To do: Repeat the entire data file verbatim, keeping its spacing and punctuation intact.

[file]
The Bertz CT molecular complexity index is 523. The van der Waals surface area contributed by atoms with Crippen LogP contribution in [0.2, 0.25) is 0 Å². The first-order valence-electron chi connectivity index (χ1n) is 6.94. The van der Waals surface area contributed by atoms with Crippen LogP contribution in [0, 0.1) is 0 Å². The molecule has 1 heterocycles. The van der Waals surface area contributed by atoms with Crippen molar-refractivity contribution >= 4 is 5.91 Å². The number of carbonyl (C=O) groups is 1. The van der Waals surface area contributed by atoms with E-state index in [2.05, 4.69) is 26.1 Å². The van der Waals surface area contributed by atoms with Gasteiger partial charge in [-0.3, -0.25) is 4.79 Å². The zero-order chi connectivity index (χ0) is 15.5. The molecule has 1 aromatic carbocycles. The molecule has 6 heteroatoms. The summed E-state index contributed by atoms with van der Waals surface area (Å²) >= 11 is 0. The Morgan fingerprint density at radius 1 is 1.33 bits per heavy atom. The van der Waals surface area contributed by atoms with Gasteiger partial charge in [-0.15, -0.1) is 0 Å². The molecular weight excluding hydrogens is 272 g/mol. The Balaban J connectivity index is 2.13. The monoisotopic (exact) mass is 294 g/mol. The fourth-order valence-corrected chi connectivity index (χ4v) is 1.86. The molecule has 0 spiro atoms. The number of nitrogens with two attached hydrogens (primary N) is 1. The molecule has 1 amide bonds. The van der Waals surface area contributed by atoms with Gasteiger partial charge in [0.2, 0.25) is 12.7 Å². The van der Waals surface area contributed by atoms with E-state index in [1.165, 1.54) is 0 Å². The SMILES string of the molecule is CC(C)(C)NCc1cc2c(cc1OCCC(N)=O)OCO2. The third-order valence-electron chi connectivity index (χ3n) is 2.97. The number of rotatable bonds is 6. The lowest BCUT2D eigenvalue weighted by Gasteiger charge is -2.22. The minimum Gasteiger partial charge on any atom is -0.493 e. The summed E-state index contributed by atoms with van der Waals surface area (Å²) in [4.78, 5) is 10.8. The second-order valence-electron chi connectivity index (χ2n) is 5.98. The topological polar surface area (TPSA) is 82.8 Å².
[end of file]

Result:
The Bertz CT molecular complexity index is 523. The van der Waals surface area contributed by atoms with Crippen LogP contribution in [0.2, 0.25) is 0 Å². The first-order valence-electron chi connectivity index (χ1n) is 6.94. The van der Waals surface area contributed by atoms with Crippen LogP contribution in [0, 0.1) is 0 Å². The molecule has 1 heterocycles. The van der Waals surface area contributed by atoms with Crippen molar-refractivity contribution >= 4 is 5.91 Å². The number of carbonyl (C=O) groups is 1. The van der Waals surface area contributed by atoms with E-state index in [2.05, 4.69) is 26.1 Å². The van der Waals surface area contributed by atoms with Gasteiger partial charge in [-0.3, -0.25) is 4.79 Å². The zero-order chi connectivity index (χ0) is 15.5. The molecule has 1 aromatic carbocycles. The molecule has 6 heteroatoms. The summed E-state index contributed by atoms with van der Waals surface area (Å²) >= 11 is 0. The Morgan fingerprint density at radius 1 is 1.33 bits per heavy atom. The van der Waals surface area contributed by atoms with Gasteiger partial charge in [-0.15, -0.1) is 0 Å². The molecular weight excluding hydrogens is 272 g/mol. The Balaban J connectivity index is 2.13. The monoisotopic (exact) mass is 294 g/mol. The fourth-order valence-corrected chi connectivity index (χ4v) is 1.86. The molecule has 0 spiro atoms. The number of nitrogens with two attached hydrogens (primary N) is 1. The molecule has 1 amide bonds. The van der Waals surface area contributed by atoms with Gasteiger partial charge in [0.2, 0.25) is 12.7 Å². The van der Waals surface area contributed by atoms with E-state index in [1.165, 1.54) is 0 Å². The SMILES string of the molecule is CC(C)(C)NCc1cc2c(cc1OCCC(N)=O)OCO2. The third-order valence-electron chi connectivity index (χ3n) is 2.97. The number of rotatable bonds is 6. The lowest BCUT2D eigenvalue weighted by Gasteiger charge is -2.22. The minimum Gasteiger partial charge on any atom is -0.493 e. The summed E-state index contributed by atoms with van der Waals surface area (Å²) in [4.78, 5) is 10.8. The second-order valence-electron chi connectivity index (χ2n) is 5.98. The topological polar surface area (TPSA) is 82.8 Å².